Denver did a number of remarkable things to make it happen: foster cooperation across a vast metropolitan region, convince a skeptical public to increase taxes to build it, and when budget and expense forecasts collapsed in the face of the 2007-2008 financial collapse, create the nation's first large-scale transit public-private partnership to get much of the system built.
But the biggest lesson learned: the greatest benefit of the system isn't relieving traffic congestion, it's the revolution in land use the stations and lines catalyze. Denver had to discover this along the way, but other cities contemplating major expansions can take advantage of what they learned.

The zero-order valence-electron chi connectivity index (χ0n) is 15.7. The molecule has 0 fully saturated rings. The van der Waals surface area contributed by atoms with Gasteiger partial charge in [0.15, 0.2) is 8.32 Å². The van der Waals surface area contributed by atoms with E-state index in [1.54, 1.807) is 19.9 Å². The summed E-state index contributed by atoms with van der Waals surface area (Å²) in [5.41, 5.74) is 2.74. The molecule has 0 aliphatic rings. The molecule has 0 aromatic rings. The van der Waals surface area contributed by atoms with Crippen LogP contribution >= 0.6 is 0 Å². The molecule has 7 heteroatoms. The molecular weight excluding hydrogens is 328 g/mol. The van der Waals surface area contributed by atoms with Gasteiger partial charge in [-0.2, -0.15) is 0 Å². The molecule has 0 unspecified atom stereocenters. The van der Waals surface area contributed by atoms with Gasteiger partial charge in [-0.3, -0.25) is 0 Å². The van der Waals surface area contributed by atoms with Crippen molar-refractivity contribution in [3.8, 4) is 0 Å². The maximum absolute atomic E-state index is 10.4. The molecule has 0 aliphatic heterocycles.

Thanks to Colorado Public Radio's "Colorado Matters" for having me on the program yesterday, hours before the piece was even published. You can hear the interview online here.
I am an award-winning journalist and author of American Nations, American Character, Ocean's End, The Lobster Coast, and The Republic of Pirates. I'm a staffer at the Portland Press Herald, where I won a 2012 George Polk Award for my investigative reporting and was named a 2016 Pulitzer Prize finalist.